Alex Android Wear

My first wish is for the watchmakers themselves, not Google. Just as Android Wear has adopted some of Samsung's Gear features in the 2.0 release, manufacturers should steal Samsung's rotating bezel idea for rotating through notifications and menus. It's more convenient than blocking the screen as you swipe and would allow for some neat design flourishes.

From a purely software perspective, I've already written at length about how I think smartwatches, including Android Wear, need to do fewer things and then do them better. Focus on the essentials, make notifications awesome, and everything else can just be gravy.


Russell Android Wear

Bring on the watches that last me more than a single day! With the new Snapdragon Wear 2100 processor and denser batteries, we should see thinner watches with one day of life and thicker watches offering two full days. I want to leave the charger at home, especially if the charger is one of those ridiculous pin things.

I'm also looking forward to Assistant on my wrist, but only if it's available without needing to press a button. I'd even be happy with a gesture to activate Assistant if an always-on mic isn't good for power consumption.


Ara Android Wear

I'm more than ready for Assistant on my wrist, but more than anything, I want Android Pay on my wrist. I've had an OG Moto 360 that's been bootlooping intermittently for the last six months, and the only reason I refuse to upgrade yet is the lack of tap-and-pay. We've seen NFC in a number of watches, including in leaks of 2.0 devices, and Apple and Samsung already have tap and pay on their wearable platforms. It's time for Android Wear to catch up.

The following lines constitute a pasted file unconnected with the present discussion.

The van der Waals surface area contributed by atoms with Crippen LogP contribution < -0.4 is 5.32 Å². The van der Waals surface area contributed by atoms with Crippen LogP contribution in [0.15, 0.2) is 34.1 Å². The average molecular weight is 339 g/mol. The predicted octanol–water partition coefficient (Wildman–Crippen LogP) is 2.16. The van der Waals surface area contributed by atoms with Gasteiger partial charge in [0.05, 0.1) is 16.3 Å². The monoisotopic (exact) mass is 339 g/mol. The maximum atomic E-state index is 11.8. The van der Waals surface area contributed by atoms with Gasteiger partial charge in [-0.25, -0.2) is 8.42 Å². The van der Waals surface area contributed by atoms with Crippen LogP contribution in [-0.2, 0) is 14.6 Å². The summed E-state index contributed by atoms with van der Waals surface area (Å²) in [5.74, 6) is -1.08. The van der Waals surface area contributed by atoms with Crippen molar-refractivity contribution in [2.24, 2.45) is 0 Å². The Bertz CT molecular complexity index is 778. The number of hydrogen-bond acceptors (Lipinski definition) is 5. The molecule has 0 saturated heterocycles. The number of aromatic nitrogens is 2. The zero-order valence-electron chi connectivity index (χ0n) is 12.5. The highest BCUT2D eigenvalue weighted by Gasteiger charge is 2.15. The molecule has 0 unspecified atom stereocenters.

Beyond that, I'm hoping that with full-fledged watch apps comes more finessed controls for media apps. Even before Android Wear, even before I was an Android nerd, I had a singular vision for wearables: controlling my music. I could fast-forward and rewind my iPod Video's click wheel inside a folio case in my pocket with frankly disquieting consistency and accuracy. When I came to Android and Google Play Music, I had to give that up. Now, to fast-forward through 90 seconds of a 25-minute show or rewind 30 seconds to replay the sweet bridge that my coworker interrupted, I have to wake my phone, unlock my phone, open the music app, and seek as desired. I want a click wheel on my wrist. Or at the very least, I want a button in Android Wear that can let me rewind and fast forward in 30-second intervals.


Daniel Android Wear

More than anything, Android Wear 2.0 has to show me things I didn't know I needed. I think it's a given that the platform will integrate Google Assistant, but what I really enjoyed about Android Wear's early forms was its occasional perfectly timed Google Now card. Give me that experience more consistently, and use the new watch's GPS and/or cellular connection to show me more accurate location data — and the contextual information around it — without having to rely on the slow Bluetooth connection from my phone.

I typically find that, aside from the push notifications mirrored from my phone, smartwatches are no better than phones at doing most things, and even as a companion to my phone, don't excel at anything particularly well. So start to use AI and machine learning to adapt what's shown at any particular time in a way that, because your smartphone is turned off in your pocket for most of the day, only a smartwatch can do. Google is well-positioned to offer a solution like this, but it really has to bring all of its separate pieces together.

Your turn!